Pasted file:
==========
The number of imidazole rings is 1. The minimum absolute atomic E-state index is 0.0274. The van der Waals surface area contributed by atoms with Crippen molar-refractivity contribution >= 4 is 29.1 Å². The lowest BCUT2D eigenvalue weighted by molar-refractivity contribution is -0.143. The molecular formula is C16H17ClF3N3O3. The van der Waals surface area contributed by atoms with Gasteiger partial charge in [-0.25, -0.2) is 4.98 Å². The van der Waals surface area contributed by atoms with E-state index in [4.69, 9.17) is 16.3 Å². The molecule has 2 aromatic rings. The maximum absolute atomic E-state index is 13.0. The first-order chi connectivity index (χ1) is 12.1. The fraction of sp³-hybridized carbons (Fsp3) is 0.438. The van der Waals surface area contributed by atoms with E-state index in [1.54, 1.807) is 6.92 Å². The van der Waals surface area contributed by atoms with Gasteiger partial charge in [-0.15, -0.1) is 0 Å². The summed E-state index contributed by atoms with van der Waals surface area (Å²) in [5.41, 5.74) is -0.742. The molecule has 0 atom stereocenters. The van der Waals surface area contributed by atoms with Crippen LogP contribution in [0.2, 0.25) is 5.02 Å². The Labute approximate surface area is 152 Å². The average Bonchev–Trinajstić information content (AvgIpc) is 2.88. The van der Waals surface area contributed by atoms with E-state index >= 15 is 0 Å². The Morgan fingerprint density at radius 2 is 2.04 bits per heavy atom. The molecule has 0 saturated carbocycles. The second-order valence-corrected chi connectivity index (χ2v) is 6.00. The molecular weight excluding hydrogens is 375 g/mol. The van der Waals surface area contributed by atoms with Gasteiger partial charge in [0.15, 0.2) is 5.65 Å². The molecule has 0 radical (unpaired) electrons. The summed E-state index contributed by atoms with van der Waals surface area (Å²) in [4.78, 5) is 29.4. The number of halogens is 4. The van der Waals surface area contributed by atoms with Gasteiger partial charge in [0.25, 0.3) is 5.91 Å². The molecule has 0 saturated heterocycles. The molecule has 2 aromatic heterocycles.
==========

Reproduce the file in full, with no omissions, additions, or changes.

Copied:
The number of imidazole rings is 1. The minimum absolute atomic E-state index is 0.0274. The van der Waals surface area contributed by atoms with Crippen molar-refractivity contribution >= 4 is 29.1 Å². The lowest BCUT2D eigenvalue weighted by molar-refractivity contribution is -0.143. The molecular formula is C16H17ClF3N3O3. The van der Waals surface area contributed by atoms with Gasteiger partial charge in [-0.25, -0.2) is 4.98 Å². The van der Waals surface area contributed by atoms with E-state index in [4.69, 9.17) is 16.3 Å². The molecule has 2 aromatic rings. The maximum absolute atomic E-state index is 13.0. The first-order chi connectivity index (χ1) is 12.1. The fraction of sp³-hybridized carbons (Fsp3) is 0.438. The van der Waals surface area contributed by atoms with E-state index in [1.54, 1.807) is 6.92 Å². The van der Waals surface area contributed by atoms with Gasteiger partial charge in [-0.15, -0.1) is 0 Å². The summed E-state index contributed by atoms with van der Waals surface area (Å²) in [5.41, 5.74) is -0.742. The molecule has 0 atom stereocenters. The van der Waals surface area contributed by atoms with Crippen LogP contribution in [0.2, 0.25) is 5.02 Å². The Labute approximate surface area is 152 Å². The average Bonchev–Trinajstić information content (AvgIpc) is 2.88. The van der Waals surface area contributed by atoms with E-state index >= 15 is 0 Å². The Morgan fingerprint density at radius 2 is 2.04 bits per heavy atom. The molecule has 0 saturated carbocycles. The second-order valence-corrected chi connectivity index (χ2v) is 6.00. The molecular weight excluding hydrogens is 375 g/mol. The van der Waals surface area contributed by atoms with Gasteiger partial charge in [0.15, 0.2) is 5.65 Å². The molecule has 0 radical (unpaired) electrons. The summed E-state index contributed by atoms with van der Waals surface area (Å²) in [4.78, 5) is 29.4. The number of halogens is 4. The van der Waals surface area contributed by atoms with Gasteiger partial charge in [0.25, 0.3) is 5.91 Å². The molecule has 0 saturated heterocycles. The molecule has 2 aromatic heterocycles.